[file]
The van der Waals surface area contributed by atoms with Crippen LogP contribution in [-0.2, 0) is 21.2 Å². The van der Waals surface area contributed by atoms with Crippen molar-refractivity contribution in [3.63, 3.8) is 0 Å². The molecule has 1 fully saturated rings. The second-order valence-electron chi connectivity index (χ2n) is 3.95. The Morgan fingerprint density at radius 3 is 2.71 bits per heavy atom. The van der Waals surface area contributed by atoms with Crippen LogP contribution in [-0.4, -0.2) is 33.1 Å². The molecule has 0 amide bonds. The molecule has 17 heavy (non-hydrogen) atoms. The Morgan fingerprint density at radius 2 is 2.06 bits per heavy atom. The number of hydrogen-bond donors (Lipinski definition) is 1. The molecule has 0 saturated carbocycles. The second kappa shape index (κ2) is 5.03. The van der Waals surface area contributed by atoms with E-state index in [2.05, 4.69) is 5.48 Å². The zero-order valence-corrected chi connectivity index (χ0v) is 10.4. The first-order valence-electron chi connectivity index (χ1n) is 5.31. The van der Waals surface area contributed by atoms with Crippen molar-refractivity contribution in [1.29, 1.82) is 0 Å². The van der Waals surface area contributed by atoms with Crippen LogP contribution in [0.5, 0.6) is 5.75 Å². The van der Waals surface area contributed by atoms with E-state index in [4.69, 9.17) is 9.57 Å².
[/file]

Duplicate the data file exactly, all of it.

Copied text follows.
The van der Waals surface area contributed by atoms with Crippen LogP contribution in [-0.2, 0) is 21.2 Å². The van der Waals surface area contributed by atoms with Crippen molar-refractivity contribution in [3.63, 3.8) is 0 Å². The molecule has 1 fully saturated rings. The second-order valence-electron chi connectivity index (χ2n) is 3.95. The Morgan fingerprint density at radius 3 is 2.71 bits per heavy atom. The van der Waals surface area contributed by atoms with Crippen LogP contribution in [-0.4, -0.2) is 33.1 Å². The molecule has 0 amide bonds. The molecule has 17 heavy (non-hydrogen) atoms. The Morgan fingerprint density at radius 2 is 2.06 bits per heavy atom. The number of hydrogen-bond donors (Lipinski definition) is 1. The molecule has 0 saturated carbocycles. The second kappa shape index (κ2) is 5.03. The van der Waals surface area contributed by atoms with E-state index in [2.05, 4.69) is 5.48 Å². The zero-order valence-corrected chi connectivity index (χ0v) is 10.4. The first-order valence-electron chi connectivity index (χ1n) is 5.31. The van der Waals surface area contributed by atoms with Crippen molar-refractivity contribution in [1.29, 1.82) is 0 Å². The van der Waals surface area contributed by atoms with Crippen LogP contribution in [0.5, 0.6) is 5.75 Å². The van der Waals surface area contributed by atoms with E-state index in [4.69, 9.17) is 9.57 Å².